[Book Review] The Cambridge Companion to Karl Barth



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The Cambridge Companion to Karl Barth Paperback
published by Cambridge University Press (2000)

0521585600 • 9780521585606
Paperback, 332 pages
Published October 5th 2000 by Cambridge University Press

To me, this book is quite an achievement and enjoyable to read.

But beginners (and non-professionals) may need some professional guidance to grapple with its advanced content.

For, on the one hand, it assumes basic acquaintanceship with Barth’s work per se and some formal training in the field of systematic theology.
And on the other, the contributors, though all sympathetic to Barth, hold some different perspectives in their approaches.

Painting with a broad stroke, there are four major voices in this book: postliberal, radical orthodox, neo-reformed, and the German tradition.

Personally, I am happy to see that Webster (the most influential Barth scholar in UK) drawing together these Barth interpreters from diverging school of thoughts. But you probably won’t be able to tell and slide through their differences and synthesize their views.)

I recommend ch.1, 10, 14, 15, 18 of this book for beginners that have not completed any single volume of CD themselves. They are accessible and written in good styles.

As for ch.2-9, 11-3, which each takes an aspect of Barth doctrine of theological prolegomena, revelation, Scripture, Trinity, Election, Creation, Christology, Soteriology, Pneumatology, liturgy, and ethics, you will need to be able to contrast Barth against the backdrop of the traditional (evangelical) and liberal understanding of these topics in order to appreciate what Barth is doing. The contributors here do not necessarily help you do this. This is not a problem to me, and some chapters really helped me to set Barth’s CD in order.
But it should be said that the section in this companion is not for any novice who wants to read Barth as their first and primary tutor about how to talk about God systematically.

Apparently, the most seminal and controversial piece in this companion is ch.6 ‘Grace and Being’ by Bruce McCormack, which sparkled a fierce debate over a decade since its publication (on the theological ontology of God’s immanence, aseity, and election).
His chapter is not only important but also very inspirational to read, especially for what is now known as ‘actualistic ontology’ in not just theological but philosophical circles as well.

Personally, I found ch.17 ‘Barth, modernity, postmodernity’ by Graham Ward a very wise inclusion in this companion. For up until now, the solution and inspiration Barth offers for overcoming the epistemological and ethical plight in the secular world are underappreciated by theologians unfamiliar with the larger picture of contemporary critical thinking.
And this is one of the reasons why conservative theology has lost its mic to speak publicly while liberal theology has lost its vowels to speak loudly.

Graham Ward is one among those (along with Stanley Hauerwas, Joseph Magina, Paul Dafydd Jones, Steven Long, Nicholas Adams) who are insightful and capable of bringing out the bearings of Barth’s theology unto this world which has never thought they want or need to think about theology.

In my opinion, these two chapters are for the more ‘advanced’, and they are also the most rewarding chapters to read.
All in all, this book is highly recommended.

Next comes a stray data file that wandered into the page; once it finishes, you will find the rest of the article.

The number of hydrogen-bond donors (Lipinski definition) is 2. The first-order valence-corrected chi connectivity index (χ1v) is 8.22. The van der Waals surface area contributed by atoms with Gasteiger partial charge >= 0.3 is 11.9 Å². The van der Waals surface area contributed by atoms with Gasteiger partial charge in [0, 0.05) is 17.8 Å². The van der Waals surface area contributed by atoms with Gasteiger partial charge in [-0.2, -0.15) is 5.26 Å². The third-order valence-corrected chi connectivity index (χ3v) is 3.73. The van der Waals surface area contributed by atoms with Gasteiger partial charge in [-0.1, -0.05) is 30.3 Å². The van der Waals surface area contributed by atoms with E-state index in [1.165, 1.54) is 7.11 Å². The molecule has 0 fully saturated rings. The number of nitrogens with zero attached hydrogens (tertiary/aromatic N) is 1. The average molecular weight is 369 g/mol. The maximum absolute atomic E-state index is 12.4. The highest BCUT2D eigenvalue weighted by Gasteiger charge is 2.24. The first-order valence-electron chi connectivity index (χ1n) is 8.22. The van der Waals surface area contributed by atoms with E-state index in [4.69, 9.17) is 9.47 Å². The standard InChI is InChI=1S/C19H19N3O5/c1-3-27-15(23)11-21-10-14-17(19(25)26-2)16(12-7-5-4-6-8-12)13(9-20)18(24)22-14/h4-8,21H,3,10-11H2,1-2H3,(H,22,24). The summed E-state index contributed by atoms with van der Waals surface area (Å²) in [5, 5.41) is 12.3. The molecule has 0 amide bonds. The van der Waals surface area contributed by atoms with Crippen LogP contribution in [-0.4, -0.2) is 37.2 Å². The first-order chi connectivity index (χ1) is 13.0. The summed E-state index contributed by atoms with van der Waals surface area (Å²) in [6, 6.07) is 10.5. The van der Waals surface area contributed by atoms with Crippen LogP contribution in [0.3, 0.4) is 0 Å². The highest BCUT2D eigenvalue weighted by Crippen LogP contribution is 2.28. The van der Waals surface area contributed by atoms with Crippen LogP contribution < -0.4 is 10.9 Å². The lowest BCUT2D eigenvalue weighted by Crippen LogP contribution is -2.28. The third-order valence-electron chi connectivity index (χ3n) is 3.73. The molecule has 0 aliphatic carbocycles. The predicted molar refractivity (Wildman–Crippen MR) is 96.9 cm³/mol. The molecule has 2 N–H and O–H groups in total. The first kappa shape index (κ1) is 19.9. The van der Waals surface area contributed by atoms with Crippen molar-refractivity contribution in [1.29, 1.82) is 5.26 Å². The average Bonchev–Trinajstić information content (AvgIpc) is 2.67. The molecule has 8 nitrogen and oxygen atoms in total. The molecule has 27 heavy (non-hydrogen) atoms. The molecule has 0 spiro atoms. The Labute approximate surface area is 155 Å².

[書摘] Eberhard Jüngel’s theological ontology

The fact that in the incarnation God became man without ceasing to be God, tells us that his nature is characterized by both repose and movement, and that his eternal Being is also a divine Becoming. This does not mean that God ever becomes other than he eternally is or that he passes over from becoming into being something else, but rather that he continues unceasingly to be what he always is and ever will be in the living movement of its eternal Being. His becoming is not a becoming on the way toward being or toward a fullness of being, but is the eternal fullness and the overflowing of his eternal unlimited Being. Becoming expresses the dynamic nature of his Being. His becoming is, as it were, the other side of his Being, and his being is the other side of his Becoming. His Becoming is his Being movement and his Being in movement is his becoming. –T.F. Torrance, The Christian doctrine of God (Edinburgh: T&T Clark, 1996).

Based on John Webster’s translation and introduction of Eberhard Jüngel’s God’s Being Is in Becoming (Eerdmans, 2001):

Jüngel (along with Moltmann though with much more philosophical sophistication) is the early exemplar of what 35 years on has become an established tendency to deploy the doctrine of the Trinity in order to differentiate [Christian] theology from philosophical theism. Jüngel insisted that ontology is properly theological, and ‘becoming’ is a function of God and not vice versa. (On this point, Milbank’s demand has already been fulfilled by Jüngel’s exposition of Barth.)

Jüngel’s study has been widely criticized as Hegelian (McCormack with his postliberal actualistic ontology also suffers from this misconception) by conservative Barthians (typically neo-reformed theologians; e.g., G. O’Collins) who distrust both languages. The experience of being a pupil of Bultmann leads Jüngel to be much more sensitive to the existential reality of God: only when God is perceived in the movement of procession, we can talk about a genuine encounter between God and humanity.

Such a talk about God raises hermeneutical questions— questions concerning God as the quantification of human subjectivity. As such, Jüngel actually offers a dogmatic justification (i.e., his theological ontology) with the hermeneutical problem dealt with under the notion of the divine possession. This should distinguish him (as well as other expositors of later Barth) from other neo-orthodox correlationists (expositors of Bultmann and Tillich), though the latter want to claim Jüngel (and Barth) as their own.

What further distinguishes Jüngel and Barth himself is that Barth is very reluctant to make any concession to existentialism due to his “anti-liberal constraints”. What in Jüngel’s system proceeds hermeneutically tends to be undertaken doctrinally in Barth’s theology (specifically, Christ’s resurrection and prophetic ministry).